Organization leaders are responsible for creating a work environment that enables people to thrive. If turf wars, disagreements, and differences of opinion escalate into interpersonal conflict, you must intervene immediately.
Not intervening is not an option if you value your organization and your positive culture. In conflict-ridden situations, your mediation skill and interventions are critical.
I'm not talking about the daily disagreements that employees may experience at work.
Most employees will get over and past those. But, long lasting conflict that is negatively affecting work and people must be resolved.
And, this kind of conflict can pose a challenge because employees demonstrate that they can't resolve it alone. So, the supervisor's intervention is needed.
Actions to Avoid in Conflict Resolution
- Do not avoid the conflict, hoping it will go away. Trust me. It won't. Even if the conflict appears to have been superficially put to rest, it will rear its ugly head whenever stress increases or a new disagreement occurs.
An unresolved conflict or interpersonal disagreement festers just under the surface in your work environment. It burbles to the surface whenever enabled, and always at the worst possible moment. This, too, shall pass, is not an option—ever.
- Do not meet separately with people in conflict. If you allow each individual to tell their story to you, you risk polarizing their positions. The person in conflict has a vested interest in making himself or herself right if you place yourself in the position of judge and jury. The sole goal of the employee, in this situation, is to convince you of the merits of their case.
- Do not believe, for even a moment, the only people who are affected by the conflict are the participants. Everyone in your office and every employee with whom the conflicting employees interact is affected by the stress.
People feel as if they are walking on egg shells in the presence of the antagonists. This contributes to the creation of a hostile work environment for other employees. In worst case scenarios, your organization members take sides and your organization is divided.
Interested in what to do to resolve the conflict? These are the steps for conflict resolution.
How to Mediate and Resolve Conflict
These are the steps you'll want to take to help employees resolve conflicts in your workplace.
- Meet with the antagonists together. Let each briefly summarize their point of view, without comment or interruption by the other party. This should be a short discussion so that all parties are clear about the disagreement and conflicting views. Intervene if either employee attacks the other employee. This is not acceptable.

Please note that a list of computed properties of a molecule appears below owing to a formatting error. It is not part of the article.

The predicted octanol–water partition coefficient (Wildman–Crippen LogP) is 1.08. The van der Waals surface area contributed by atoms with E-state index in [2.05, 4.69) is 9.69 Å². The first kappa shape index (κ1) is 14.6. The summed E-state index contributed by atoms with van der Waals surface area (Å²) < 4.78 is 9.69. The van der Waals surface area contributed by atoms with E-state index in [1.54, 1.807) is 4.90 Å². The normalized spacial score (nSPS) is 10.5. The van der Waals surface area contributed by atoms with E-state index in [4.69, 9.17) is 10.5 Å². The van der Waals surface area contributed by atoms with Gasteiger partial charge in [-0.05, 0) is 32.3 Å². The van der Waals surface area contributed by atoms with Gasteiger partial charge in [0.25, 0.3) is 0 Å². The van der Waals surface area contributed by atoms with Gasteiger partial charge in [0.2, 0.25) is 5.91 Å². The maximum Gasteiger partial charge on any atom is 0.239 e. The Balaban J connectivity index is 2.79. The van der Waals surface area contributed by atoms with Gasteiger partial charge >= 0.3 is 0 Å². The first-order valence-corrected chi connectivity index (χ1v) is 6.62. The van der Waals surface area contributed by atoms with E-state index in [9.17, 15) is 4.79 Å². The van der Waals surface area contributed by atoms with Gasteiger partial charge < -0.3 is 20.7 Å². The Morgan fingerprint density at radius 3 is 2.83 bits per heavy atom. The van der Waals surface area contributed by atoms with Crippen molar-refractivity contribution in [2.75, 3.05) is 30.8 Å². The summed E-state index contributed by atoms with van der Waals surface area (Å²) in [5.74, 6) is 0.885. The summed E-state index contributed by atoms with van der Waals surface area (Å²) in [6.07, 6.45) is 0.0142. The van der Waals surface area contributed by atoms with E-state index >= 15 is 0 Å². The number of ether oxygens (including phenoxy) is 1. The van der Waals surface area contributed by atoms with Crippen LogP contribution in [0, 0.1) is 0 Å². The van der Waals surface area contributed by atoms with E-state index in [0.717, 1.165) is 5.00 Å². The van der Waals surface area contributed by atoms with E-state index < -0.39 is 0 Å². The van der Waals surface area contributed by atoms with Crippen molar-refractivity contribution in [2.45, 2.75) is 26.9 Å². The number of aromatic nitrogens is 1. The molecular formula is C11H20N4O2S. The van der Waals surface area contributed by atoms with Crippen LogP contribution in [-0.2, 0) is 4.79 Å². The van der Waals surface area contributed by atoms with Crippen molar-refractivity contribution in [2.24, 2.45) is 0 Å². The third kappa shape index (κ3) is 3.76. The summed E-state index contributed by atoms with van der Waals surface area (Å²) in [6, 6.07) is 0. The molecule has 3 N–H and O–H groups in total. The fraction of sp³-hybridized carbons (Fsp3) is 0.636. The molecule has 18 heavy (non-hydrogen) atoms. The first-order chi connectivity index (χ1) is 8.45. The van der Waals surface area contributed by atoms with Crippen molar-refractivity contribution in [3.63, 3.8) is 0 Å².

- Ask each participant to describe specific actions they’d like to see the other party take that would resolve the differences. Three or four suggestions work well. An example is, “I’d like Mary to send the report to me by Thursday at 1 p.m. so I can complete my assignment by my due date of Friday at noon.”
A second example is, “I would like to have responsibility for all of the business development and follow-up with that client. The way the work is divided now causes Tom and I to never know what the other person is doing.”
- Sometimes, as in the second example above, you, as the supervisor, must own some of the responsibility for helping the employees resolve their conflict. Always ask, “What about the work situation is causing these staff members to fail?”
- If the situation needs further exploration, use a process I’ve adapted from Stephen Covey in which you ask each participant to additionally identify what the other employee can do more of, less of, stop and start.
- All participants discuss and commit to making the changes necessary to resolve the conflict. Commit to noticing that the other person has made a change, no matter how small. Commit to treating each other with dignity and respect. It is okay to have reasonable disagreements over issues and plans; it is never okay to have personality conflicts that affect the workplace.
- Let the antagonists know that you will not choose sides. It is impossible for a person external to the conflict to know the truth of the matter. You expect the individuals to resolve the conflicts proactively as adults. If they are unwilling to do so, you will be forced to take disciplinary action that can lead to dismissal for both parties.
- Finally, assure both parties that you have every faith in their ability to resolve their differences and get on with their successful contributions within your shared organization. Set a time to review progress.
Mediating a conflict is challenging, but as a manager or supervisor, the role of mediator comes with your territory. Your willingness to appropriately intervene sets the stage for your own success.
You craft a work environment that enables the success of the people who work there. I believe you can learn to do it. Conflict mediation is an example of practice makes perfect.